New York City Public Schools have been at the forefront of the trend of shutting down under-performing public schools. Most recently, New York City’s Panel for Educational Policy voted to shut down 19 of the city’s public schools. The 19 schools had all been nominated for closure by Mayor Bloomberg on the basis of poor academic performance. The New York Times reports that New York City has closed or is in the process of closing 91 schools since 2002.
Meanwhile, in Chicago, the Board of Education announced in January that it would “close, consolidate, or overhaul” 14 public schools this year, according to the Chicago Tribune.
Poor performance is the most common reason given for choosing to close a school. New York City School officials say that high schools are chosen for closure on the basis of low graduation rates, low student scores on standardized tests, declining enrollments, and insufficient levels of academic credit accumulation among students, according to the New York Times’s City Room blog. Middle schools, meanwhile, are usually closed on the basis of low standardized test scores and low parental satisfaction as measured by surveys.
In other areas of the country, districts are closing schools due to low enrollment or outdated facilities. These are some of the reasons that Chicago school officials listed behind their recently announced school closures.
Move to Smaller Charter Schools - Districts often choose to replace large public high schools that they have closed with small charter schools. The move is meant to benefit students because charter schools often achieve better results on measures of student achievement than large, traditional public schools.
A Chance to Clear Out Underperforming Teachers - In New York City, the new replacement schools are only required to consider for employment 50 percent of the qualified teachers who lost their jobs in the old school’s closure. Thus, closing a school can be one way for a city to clear out teachers who are not producing adequate resultsin terms of student achievement.
Parent and Teacher Protests
The decision to close public schools in New York City has been met with outrage by many teachers, parents, and students. NBC New York reports that at the Panel for Educational Policy’s meeting, the final votes for each school closure “were met with boos,” and at one point, the crowd started chanting “Save our schools!”
According to the Huffington Post, Julie Cavanagh, a New York City public school teacher, said that Mayor Bloomberg and the Panel for Educational Policy are promoting a "radical and destructive educational agenda that would privatize our public school system."
The New York City schools chancellor Joel Klein defended the closure of schools against criticisms from students and parents who are upset by the impending changes. Speaking to the Times, he said that although closing a school is never an easy decision, the fact is that “the smaller schools, where they are highly personalized, where they have strong partnerships and involvement with various organizations, those things really have been a successful strategy for us.”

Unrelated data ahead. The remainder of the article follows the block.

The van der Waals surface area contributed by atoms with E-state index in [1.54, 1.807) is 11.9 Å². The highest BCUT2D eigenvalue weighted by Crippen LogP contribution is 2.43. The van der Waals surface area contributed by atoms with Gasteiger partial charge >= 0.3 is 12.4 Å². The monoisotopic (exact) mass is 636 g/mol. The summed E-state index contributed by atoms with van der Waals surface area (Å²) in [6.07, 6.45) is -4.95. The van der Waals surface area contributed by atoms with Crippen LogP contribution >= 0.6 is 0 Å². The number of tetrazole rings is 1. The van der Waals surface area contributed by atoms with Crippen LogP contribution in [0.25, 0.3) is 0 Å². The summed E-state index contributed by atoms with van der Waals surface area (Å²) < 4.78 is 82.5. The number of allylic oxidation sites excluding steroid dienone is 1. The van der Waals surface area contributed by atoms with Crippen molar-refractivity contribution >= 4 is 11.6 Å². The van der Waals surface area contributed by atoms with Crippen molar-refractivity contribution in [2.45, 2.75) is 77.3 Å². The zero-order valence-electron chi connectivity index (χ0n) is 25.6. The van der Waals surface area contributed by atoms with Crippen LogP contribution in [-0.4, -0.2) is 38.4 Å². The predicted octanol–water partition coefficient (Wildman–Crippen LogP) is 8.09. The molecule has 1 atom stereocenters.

Meanwhile, in Chicago, a local news station reported that teachers are fearful that school closures may “disrupt the learning environment” and damage student-teacher relationships.
And when Cleveland, Ohio recently proposed its own wave of school closures, Michael Casserly, executive director of the Council of the Great City Schools – an organization representing the nation’s largest urban school districts – took the opportunity to address potential concerns preemptively. Speaking at a news conference, Casserly said that the plan for school closures is “in harmony with the strategies of some of the fastest-improving urban school systems across the country.”
We are facing a new era in public education in this country, and the results of the changes, including school closures, will certainly be interesting to witness.
All children are given a FREE assessment and the results explained to parents. If tutoring is required, though ReaderShip's program is based on providing in home, ono-on-one reading services to families that need extra help, we can also provide tutoring services to the student that might be above level . An individually tailored reading program based on your child’s needs.
Caring and committed tutors
Varied learning activities including the use of audio CDs, written exercises, computer based activities and tutor interaction
Regular and consistent homework to reinforce learning
Regular feedback and progress reports to parents
At ReaderShip™ we believe that any child can learn if they are taught properly. Contact us and learn more about our fun and exciting reading program and how we can help make reading fun for your child.
cont...All Home Schoolers Welcome
Stellar Preparatory Academy is where you go to learn on your time and on your schedule, no matter what kind of student you are. Public, private and homeschooled students, from kindergarten-12th grade, can take our virtual courses and access our educationalresources.
cont...Public vs Private
What's better for your youngster? How can you compare private and public schools when they seem so disparate? Is it like comparing apples and oranges — two different things that can't be fairly held to the same standards?